Iran doesn't want Trump's 'deal of the century' — and its revenge tactics go far beyond official warfare

At a press conference, Trump called on the UK, Germany, France, Russia and China to come back to the negotiating table with him alongside Iran. He's bold, but he's also very naive

Faisal Bodi
Wednesday 08 January 2020 22:47 GMT
Donald Trump says US continues to look at its options and will impose 'powerful' economic sanctions on Iran

With last weekend's assassination of the head of Iran's Revolutionary Guard, President Trump has torn up the rulebook governing the managed conflict that has characterised relations between Tehran and Washington. Since the Islamic Revolution in 1979, the arch-enemies have largely been content with sponsoring proxy wars using surrogate armies, establishing influence via regional clients and, in Washington's case, waging an on-off economic war of attrition.

Just 18 months after coming to power, Trump unilaterally withdrew from the 2013 international nuclear treaty with Tehran (the Joint Comprehensive Plan of Action), an agreement reached after years of excruciating negotiations which set the antagonists on a path of rapprochement. He followed it up by re-imposing crippling economic sanctions targeting the country and states that traded with it.

The restoration of sanctions was supposed to bring Iran begging on its knees to the negotiating table where it would meekly abandon its civilian nuclear programme and sign up to Trump's "deal of the century" for “Middle East peace” — essentially financial inducements for the Palestinians and neighbouring Arab states in exchange for accepting the political status quo.

It has proved to be every much as foolish a miscalculation as Trump’s “more of the same” speech today in which he urged the other signatories to the Joint Comprehensive Plan of Action to follow his lead. At a White House press conference a few hours ago, he said that “the United Kingdom, Germany, France, Russia and China [should] break away from the remnants” of the deal and work with him on a new one instead.

Leaving aside the fact that the Palestinians themselves rejected Trump’s initial “deal of the century” outright, there was no reason to think that a country that defied two previous paralysing rounds of US sanctions — and an eight-year long US-inspired war waged by Saddam Hussein in the 1980’s, in which it lost a quarter of a million lives — would simply raise the white flag. Other international powers have come round to recognising this fiercely independent national spirit and built it into their diplomatic strategies.

Trump broke from the policy of his predecessor, Barack Obama, not because the nuclear deal is full of holes as he claims, but because his administration cannot countenance the existence of a non-compliant Muslim country in western Asia. This is the reason why dozens of US military bases continue to encircle Iran. They are a daily reminder to Tehran of US regional hegemony and the existential threat it poses to the Islamic Republic.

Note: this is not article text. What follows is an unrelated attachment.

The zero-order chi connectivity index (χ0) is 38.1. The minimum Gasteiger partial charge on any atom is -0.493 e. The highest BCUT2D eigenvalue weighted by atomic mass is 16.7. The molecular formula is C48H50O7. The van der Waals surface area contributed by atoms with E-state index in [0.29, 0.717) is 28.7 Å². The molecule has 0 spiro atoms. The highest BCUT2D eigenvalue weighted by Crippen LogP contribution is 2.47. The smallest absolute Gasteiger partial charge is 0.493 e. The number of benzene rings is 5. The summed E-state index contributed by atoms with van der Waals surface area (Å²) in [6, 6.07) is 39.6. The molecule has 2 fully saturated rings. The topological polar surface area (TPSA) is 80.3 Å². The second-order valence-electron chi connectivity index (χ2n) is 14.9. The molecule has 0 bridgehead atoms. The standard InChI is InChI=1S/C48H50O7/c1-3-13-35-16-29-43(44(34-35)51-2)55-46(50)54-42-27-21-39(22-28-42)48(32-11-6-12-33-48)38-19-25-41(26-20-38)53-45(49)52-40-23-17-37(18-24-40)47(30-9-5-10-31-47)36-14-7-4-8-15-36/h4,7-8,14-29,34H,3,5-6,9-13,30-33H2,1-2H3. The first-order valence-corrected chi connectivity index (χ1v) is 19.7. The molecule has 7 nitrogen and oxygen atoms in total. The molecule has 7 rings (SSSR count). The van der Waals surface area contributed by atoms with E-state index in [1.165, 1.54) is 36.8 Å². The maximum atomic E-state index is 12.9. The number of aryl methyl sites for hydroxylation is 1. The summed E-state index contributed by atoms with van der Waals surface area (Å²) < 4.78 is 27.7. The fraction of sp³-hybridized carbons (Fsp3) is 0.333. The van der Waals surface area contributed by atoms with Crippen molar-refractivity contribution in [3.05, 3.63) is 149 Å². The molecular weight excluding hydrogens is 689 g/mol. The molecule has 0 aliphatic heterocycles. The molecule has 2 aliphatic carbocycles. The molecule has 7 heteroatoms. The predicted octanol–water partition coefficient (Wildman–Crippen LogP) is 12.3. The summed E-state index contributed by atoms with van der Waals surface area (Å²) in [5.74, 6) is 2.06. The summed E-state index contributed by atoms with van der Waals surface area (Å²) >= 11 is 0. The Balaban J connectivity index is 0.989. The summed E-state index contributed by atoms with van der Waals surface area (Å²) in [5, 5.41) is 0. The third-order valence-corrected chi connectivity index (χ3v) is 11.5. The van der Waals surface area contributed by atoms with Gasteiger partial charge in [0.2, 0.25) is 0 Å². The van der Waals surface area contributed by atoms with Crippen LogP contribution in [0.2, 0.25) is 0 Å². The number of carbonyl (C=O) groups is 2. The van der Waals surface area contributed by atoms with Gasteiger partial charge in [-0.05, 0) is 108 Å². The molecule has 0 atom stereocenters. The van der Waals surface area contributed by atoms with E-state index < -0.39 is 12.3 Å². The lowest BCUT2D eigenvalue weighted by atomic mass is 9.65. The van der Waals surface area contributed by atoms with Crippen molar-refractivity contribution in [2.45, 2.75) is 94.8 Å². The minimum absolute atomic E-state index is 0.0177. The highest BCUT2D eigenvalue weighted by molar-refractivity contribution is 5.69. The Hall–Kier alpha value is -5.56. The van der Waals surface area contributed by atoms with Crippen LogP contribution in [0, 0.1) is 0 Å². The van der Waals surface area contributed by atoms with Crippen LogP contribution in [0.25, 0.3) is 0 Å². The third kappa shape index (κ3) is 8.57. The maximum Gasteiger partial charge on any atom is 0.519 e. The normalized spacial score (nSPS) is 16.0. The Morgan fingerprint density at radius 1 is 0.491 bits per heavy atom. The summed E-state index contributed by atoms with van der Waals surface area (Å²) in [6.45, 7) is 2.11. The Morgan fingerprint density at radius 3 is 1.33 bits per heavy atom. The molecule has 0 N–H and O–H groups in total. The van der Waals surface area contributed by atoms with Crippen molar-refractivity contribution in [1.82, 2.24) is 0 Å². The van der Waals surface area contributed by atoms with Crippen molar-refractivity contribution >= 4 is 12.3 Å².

Trump was, however, right about one thing in his speech. The response of the international community is crucial to peace. Not by exhibiting a vicarious satisfaction in his illegal use of military force, as the British government has done, or demanding Tehran return unilaterally to the nuclear deal as France and Germany have done (after Soleimani's killing, Iran announced that it will no longer be bound by any of its restrictions) but by convincing their most powerful ally that the way forward is to stop bullying Iran and respect its sovereign right to develop a civilian nuclear programme.

Tehran’s retaliation may have satiated the Iranian public’s thirst for revenge while being measured enough to allow Trump to claim victory in this latest duel. But if history has demonstrated anything, it is that Iran is a deft hand at asymmetric warfare. The longer Washington attempts to intimidate Iran, the more likely it is that the long hand of Tehran will seek soft targets outside the immediate theatre of conflict.

When suspected Israeli assassins killed an Iranian nuclear scientist in rush hour traffic in Tehran in 1982, retaliation came in the form of bomb attacks against Israeli diplomats in Thailand, Georgia and India. Ten years later when the IDF assassinated the secretary general of Hezbollah, Abbas al-Mousawi, in Lebanon, revenge came in the form of car bomb attacks against the Israeli embassy and the Argentine Israelite Mutual Association in Buenos Aires two years apart.

The US has cast Iran as the Great Satan ever since the 1979 Islamic Revolution which saw the overthrow of the Shah, the fulcrum of Washington’s Middle East policy. It undoubtedly sees its work in Iran as unfinished business. But by playing the long game, the Islamic Republic has outlasted six US presidents and not only survived but grown to become the dominant regional player. There is every likelihood that it will also outlast the bumbling administration of Donald Trump.

Faisal Bodi is the media officer of the Islamic Human Rights Commission as well as a former senior editor for Al-Jazeera

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